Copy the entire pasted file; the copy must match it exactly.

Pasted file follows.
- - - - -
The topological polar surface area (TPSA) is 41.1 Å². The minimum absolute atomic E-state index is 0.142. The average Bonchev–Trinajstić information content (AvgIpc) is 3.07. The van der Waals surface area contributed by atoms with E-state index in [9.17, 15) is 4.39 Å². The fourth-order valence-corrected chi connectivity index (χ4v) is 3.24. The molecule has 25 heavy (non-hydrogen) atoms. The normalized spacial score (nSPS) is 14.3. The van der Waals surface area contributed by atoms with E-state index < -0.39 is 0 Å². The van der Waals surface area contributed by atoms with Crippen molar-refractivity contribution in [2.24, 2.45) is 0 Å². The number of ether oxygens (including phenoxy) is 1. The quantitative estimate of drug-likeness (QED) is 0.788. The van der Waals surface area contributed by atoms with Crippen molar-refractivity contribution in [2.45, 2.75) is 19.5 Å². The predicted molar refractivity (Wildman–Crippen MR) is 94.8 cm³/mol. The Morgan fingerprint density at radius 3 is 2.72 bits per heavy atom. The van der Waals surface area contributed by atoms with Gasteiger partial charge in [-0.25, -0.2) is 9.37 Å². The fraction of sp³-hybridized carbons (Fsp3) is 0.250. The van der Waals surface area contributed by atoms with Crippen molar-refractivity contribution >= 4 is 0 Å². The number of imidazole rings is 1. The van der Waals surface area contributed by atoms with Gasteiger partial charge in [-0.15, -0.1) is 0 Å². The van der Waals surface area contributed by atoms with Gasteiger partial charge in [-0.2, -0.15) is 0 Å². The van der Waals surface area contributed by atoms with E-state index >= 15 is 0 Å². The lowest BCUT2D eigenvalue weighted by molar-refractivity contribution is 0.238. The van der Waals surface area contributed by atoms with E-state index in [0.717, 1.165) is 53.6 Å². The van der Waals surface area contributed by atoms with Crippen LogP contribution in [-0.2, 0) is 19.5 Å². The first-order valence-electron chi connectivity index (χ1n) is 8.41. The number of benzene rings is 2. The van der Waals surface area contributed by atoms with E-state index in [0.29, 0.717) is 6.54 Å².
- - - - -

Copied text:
The topological polar surface area (TPSA) is 41.1 Å². The minimum absolute atomic E-state index is 0.142. The average Bonchev–Trinajstić information content (AvgIpc) is 3.07. The van der Waals surface area contributed by atoms with E-state index in [9.17, 15) is 4.39 Å². The fourth-order valence-corrected chi connectivity index (χ4v) is 3.24. The molecule has 25 heavy (non-hydrogen) atoms. The normalized spacial score (nSPS) is 14.3. The van der Waals surface area contributed by atoms with E-state index < -0.39 is 0 Å². The van der Waals surface area contributed by atoms with Crippen molar-refractivity contribution in [2.24, 2.45) is 0 Å². The number of ether oxygens (including phenoxy) is 1. The quantitative estimate of drug-likeness (QED) is 0.788. The van der Waals surface area contributed by atoms with Crippen molar-refractivity contribution in [2.45, 2.75) is 19.5 Å². The predicted molar refractivity (Wildman–Crippen MR) is 94.8 cm³/mol. The Morgan fingerprint density at radius 3 is 2.72 bits per heavy atom. The van der Waals surface area contributed by atoms with Gasteiger partial charge in [-0.25, -0.2) is 9.37 Å². The fraction of sp³-hybridized carbons (Fsp3) is 0.250. The van der Waals surface area contributed by atoms with Crippen molar-refractivity contribution >= 4 is 0 Å². The number of imidazole rings is 1. The van der Waals surface area contributed by atoms with Gasteiger partial charge in [-0.15, -0.1) is 0 Å². The van der Waals surface area contributed by atoms with Gasteiger partial charge in [-0.2, -0.15) is 0 Å². The van der Waals surface area contributed by atoms with E-state index >= 15 is 0 Å². The lowest BCUT2D eigenvalue weighted by molar-refractivity contribution is 0.238. The van der Waals surface area contributed by atoms with E-state index in [0.717, 1.165) is 53.6 Å². The van der Waals surface area contributed by atoms with Crippen LogP contribution in [-0.2, 0) is 19.5 Å². The first-order valence-electron chi connectivity index (χ1n) is 8.41. The number of benzene rings is 2. The van der Waals surface area contributed by atoms with E-state index in [0.29, 0.717) is 6.54 Å².